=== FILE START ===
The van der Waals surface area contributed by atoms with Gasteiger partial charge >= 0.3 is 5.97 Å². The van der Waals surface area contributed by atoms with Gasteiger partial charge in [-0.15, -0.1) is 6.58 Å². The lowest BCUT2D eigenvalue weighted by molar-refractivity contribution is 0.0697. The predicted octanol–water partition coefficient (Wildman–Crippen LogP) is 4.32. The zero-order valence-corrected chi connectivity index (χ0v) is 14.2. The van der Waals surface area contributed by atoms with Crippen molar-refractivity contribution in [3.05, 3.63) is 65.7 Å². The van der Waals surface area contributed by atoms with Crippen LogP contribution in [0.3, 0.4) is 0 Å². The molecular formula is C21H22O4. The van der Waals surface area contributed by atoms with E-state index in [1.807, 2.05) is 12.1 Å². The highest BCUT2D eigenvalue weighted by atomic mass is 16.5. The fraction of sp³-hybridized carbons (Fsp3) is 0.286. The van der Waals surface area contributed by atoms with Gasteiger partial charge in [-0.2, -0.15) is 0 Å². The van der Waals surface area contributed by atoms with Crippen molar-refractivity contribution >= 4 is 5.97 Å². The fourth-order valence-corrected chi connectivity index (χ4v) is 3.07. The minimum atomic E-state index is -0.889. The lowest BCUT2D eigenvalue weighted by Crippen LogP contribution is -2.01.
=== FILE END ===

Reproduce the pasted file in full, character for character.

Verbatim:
The van der Waals surface area contributed by atoms with Gasteiger partial charge >= 0.3 is 5.97 Å². The van der Waals surface area contributed by atoms with Gasteiger partial charge in [-0.15, -0.1) is 6.58 Å². The lowest BCUT2D eigenvalue weighted by molar-refractivity contribution is 0.0697. The predicted octanol–water partition coefficient (Wildman–Crippen LogP) is 4.32. The zero-order valence-corrected chi connectivity index (χ0v) is 14.2. The van der Waals surface area contributed by atoms with Crippen molar-refractivity contribution in [3.05, 3.63) is 65.7 Å². The van der Waals surface area contributed by atoms with Crippen LogP contribution in [0.3, 0.4) is 0 Å². The molecular formula is C21H22O4. The van der Waals surface area contributed by atoms with E-state index in [1.807, 2.05) is 12.1 Å². The highest BCUT2D eigenvalue weighted by atomic mass is 16.5. The fraction of sp³-hybridized carbons (Fsp3) is 0.286. The van der Waals surface area contributed by atoms with Gasteiger partial charge in [-0.2, -0.15) is 0 Å². The van der Waals surface area contributed by atoms with Crippen molar-refractivity contribution >= 4 is 5.97 Å². The fourth-order valence-corrected chi connectivity index (χ4v) is 3.07. The minimum atomic E-state index is -0.889. The lowest BCUT2D eigenvalue weighted by Crippen LogP contribution is -2.01.